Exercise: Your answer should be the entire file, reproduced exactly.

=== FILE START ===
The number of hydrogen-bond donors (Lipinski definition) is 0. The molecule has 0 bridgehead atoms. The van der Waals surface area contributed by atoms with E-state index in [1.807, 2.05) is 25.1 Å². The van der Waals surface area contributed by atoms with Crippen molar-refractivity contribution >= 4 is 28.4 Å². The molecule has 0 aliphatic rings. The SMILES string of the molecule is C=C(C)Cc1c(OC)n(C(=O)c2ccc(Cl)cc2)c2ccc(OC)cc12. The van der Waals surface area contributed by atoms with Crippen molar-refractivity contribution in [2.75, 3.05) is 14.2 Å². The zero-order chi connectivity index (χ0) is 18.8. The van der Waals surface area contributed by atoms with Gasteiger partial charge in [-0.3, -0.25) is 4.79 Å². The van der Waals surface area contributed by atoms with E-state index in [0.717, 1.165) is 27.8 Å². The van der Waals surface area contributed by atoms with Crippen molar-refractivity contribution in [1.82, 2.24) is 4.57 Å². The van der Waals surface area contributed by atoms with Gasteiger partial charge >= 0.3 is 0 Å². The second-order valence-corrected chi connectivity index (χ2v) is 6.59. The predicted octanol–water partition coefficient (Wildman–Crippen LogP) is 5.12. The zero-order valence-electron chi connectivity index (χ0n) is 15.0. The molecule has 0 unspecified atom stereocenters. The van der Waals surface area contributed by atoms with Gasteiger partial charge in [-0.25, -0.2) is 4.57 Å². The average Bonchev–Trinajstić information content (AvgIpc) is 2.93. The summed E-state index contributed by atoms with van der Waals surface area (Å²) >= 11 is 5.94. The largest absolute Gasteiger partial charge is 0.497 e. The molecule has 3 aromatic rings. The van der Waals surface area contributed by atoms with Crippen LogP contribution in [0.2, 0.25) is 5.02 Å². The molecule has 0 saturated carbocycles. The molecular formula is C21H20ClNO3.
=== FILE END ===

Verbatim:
The number of hydrogen-bond donors (Lipinski definition) is 0. The molecule has 0 bridgehead atoms. The van der Waals surface area contributed by atoms with E-state index in [1.807, 2.05) is 25.1 Å². The van der Waals surface area contributed by atoms with Crippen molar-refractivity contribution >= 4 is 28.4 Å². The molecule has 0 aliphatic rings. The SMILES string of the molecule is C=C(C)Cc1c(OC)n(C(=O)c2ccc(Cl)cc2)c2ccc(OC)cc12. The van der Waals surface area contributed by atoms with Crippen molar-refractivity contribution in [2.75, 3.05) is 14.2 Å². The zero-order chi connectivity index (χ0) is 18.8. The van der Waals surface area contributed by atoms with Gasteiger partial charge in [-0.3, -0.25) is 4.79 Å². The van der Waals surface area contributed by atoms with E-state index in [0.717, 1.165) is 27.8 Å². The van der Waals surface area contributed by atoms with Crippen molar-refractivity contribution in [1.82, 2.24) is 4.57 Å². The van der Waals surface area contributed by atoms with Gasteiger partial charge >= 0.3 is 0 Å². The second-order valence-corrected chi connectivity index (χ2v) is 6.59. The predicted octanol–water partition coefficient (Wildman–Crippen LogP) is 5.12. The zero-order valence-electron chi connectivity index (χ0n) is 15.0. The molecule has 0 unspecified atom stereocenters. The van der Waals surface area contributed by atoms with Gasteiger partial charge in [-0.25, -0.2) is 4.57 Å². The average Bonchev–Trinajstić information content (AvgIpc) is 2.93. The summed E-state index contributed by atoms with van der Waals surface area (Å²) >= 11 is 5.94. The largest absolute Gasteiger partial charge is 0.497 e. The molecule has 3 aromatic rings. The van der Waals surface area contributed by atoms with Crippen LogP contribution in [0.2, 0.25) is 5.02 Å². The molecule has 0 saturated carbocycles. The molecular formula is C21H20ClNO3.